Humanitarian Negotiation in Practice

A core tension persists in the humanitarian sector surrounding the role that negotiation plays in humanitarian action. On the one hand, many feel that humanitarians have nothing to negotiate, that humanitarian action is rooted in humanitarian principles - humanity, impartiality, neutrality, and independence - which are non-negotiable. On the other hand, a reality of humanitarian field operations is that negotiations are a crucial and perpetual component of gaining and maintaining access to affected populations, protecting the security of staff, and cooperating with local actors. As a result, humanitarian actors find themselves caught between the need to respect humanitarian principles, and the necessity of striking deals in order to fulfill organizational mandates or operational imperatives.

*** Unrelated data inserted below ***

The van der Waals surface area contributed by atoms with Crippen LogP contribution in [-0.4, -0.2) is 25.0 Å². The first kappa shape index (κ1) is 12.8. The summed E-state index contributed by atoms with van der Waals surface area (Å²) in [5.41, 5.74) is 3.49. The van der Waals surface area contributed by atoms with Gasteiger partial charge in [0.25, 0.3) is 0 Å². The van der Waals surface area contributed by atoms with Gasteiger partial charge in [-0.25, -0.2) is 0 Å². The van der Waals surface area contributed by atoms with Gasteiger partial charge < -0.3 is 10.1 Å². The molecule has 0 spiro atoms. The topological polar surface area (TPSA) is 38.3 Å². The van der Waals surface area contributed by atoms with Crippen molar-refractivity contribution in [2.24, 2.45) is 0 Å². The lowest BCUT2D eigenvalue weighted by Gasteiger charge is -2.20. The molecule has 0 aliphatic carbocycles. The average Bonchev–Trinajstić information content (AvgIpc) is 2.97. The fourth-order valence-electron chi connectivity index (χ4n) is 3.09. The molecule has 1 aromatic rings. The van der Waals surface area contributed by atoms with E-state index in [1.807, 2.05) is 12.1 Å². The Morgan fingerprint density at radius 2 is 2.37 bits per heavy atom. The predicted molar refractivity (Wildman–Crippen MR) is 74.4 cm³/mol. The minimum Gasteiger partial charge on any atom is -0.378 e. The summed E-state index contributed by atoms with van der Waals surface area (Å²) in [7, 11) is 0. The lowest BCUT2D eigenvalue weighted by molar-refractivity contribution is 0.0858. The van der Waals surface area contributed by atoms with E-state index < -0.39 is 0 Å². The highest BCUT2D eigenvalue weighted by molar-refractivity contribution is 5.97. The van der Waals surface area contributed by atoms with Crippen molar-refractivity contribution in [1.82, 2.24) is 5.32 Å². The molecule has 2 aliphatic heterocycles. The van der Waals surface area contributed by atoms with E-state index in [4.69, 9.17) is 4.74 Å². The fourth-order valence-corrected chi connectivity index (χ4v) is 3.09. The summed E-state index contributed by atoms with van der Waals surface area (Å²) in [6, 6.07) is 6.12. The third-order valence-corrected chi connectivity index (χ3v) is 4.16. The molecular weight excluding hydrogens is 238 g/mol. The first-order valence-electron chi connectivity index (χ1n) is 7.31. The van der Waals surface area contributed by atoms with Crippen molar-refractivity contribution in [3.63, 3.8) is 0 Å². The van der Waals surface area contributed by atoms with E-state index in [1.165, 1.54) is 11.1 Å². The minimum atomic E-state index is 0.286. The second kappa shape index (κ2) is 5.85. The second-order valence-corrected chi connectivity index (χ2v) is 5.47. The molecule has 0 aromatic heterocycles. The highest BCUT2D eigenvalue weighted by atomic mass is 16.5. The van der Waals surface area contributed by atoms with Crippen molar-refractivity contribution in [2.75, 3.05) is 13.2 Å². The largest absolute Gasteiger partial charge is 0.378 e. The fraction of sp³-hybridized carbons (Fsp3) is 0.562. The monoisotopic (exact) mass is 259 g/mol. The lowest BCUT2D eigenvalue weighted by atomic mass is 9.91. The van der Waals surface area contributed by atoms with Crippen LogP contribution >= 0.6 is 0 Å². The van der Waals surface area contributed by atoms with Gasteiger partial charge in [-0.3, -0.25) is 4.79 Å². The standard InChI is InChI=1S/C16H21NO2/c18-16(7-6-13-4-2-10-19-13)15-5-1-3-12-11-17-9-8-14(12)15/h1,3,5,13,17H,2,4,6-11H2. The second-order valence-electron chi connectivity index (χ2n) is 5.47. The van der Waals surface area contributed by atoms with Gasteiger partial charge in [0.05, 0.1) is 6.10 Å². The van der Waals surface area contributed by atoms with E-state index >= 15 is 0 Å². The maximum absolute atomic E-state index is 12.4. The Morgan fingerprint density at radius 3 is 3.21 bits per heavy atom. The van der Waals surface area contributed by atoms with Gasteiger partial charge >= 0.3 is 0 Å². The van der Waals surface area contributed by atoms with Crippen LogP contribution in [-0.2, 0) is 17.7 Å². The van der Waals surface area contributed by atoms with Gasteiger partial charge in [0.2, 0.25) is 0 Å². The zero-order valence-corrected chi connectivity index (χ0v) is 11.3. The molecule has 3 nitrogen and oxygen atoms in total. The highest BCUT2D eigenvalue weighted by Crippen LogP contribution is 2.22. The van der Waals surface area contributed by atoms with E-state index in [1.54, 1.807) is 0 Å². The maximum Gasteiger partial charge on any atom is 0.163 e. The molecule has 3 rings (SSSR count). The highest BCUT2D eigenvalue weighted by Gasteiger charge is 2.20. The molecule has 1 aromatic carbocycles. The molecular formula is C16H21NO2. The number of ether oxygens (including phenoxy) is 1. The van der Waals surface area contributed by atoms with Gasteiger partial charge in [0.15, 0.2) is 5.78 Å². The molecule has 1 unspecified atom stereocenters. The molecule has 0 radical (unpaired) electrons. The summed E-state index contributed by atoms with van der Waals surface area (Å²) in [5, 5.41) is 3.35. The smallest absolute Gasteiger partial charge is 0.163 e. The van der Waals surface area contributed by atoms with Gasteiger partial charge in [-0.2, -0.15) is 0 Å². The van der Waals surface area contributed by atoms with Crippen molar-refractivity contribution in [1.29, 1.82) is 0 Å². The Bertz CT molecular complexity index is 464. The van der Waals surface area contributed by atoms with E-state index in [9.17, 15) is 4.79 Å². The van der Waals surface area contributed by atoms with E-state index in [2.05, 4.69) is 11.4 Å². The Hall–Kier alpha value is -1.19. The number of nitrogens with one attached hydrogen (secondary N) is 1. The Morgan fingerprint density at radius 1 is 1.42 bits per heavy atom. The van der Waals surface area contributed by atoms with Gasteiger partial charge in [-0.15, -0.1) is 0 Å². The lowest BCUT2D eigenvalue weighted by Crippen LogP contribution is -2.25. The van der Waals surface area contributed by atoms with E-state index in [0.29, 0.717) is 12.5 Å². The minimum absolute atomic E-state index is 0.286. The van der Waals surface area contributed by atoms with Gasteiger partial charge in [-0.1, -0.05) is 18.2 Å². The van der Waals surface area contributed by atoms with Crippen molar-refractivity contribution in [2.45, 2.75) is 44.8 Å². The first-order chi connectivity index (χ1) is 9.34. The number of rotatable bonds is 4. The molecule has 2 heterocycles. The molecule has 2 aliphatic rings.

Further dilemmas arise from the confidential nature of negotiations, which can hinder coordination between humanitarian organizations negotiating in parallel in the same context, and can complicate efforts to carry forward lessons learned. The humanitarian sector has also been slow to appreciate the overall importance of negotiations. Indeed, despite efforts to develop policy guidance, trainings, and a body of practitioner-oriented literature discussing past experiences, the emergence of a community of practice in this field - as well as a common negotiating culture across the sector - remains an ongoing and nascent process.

This podcast will explore the state of the field of humanitarian negotiation.

June, 2015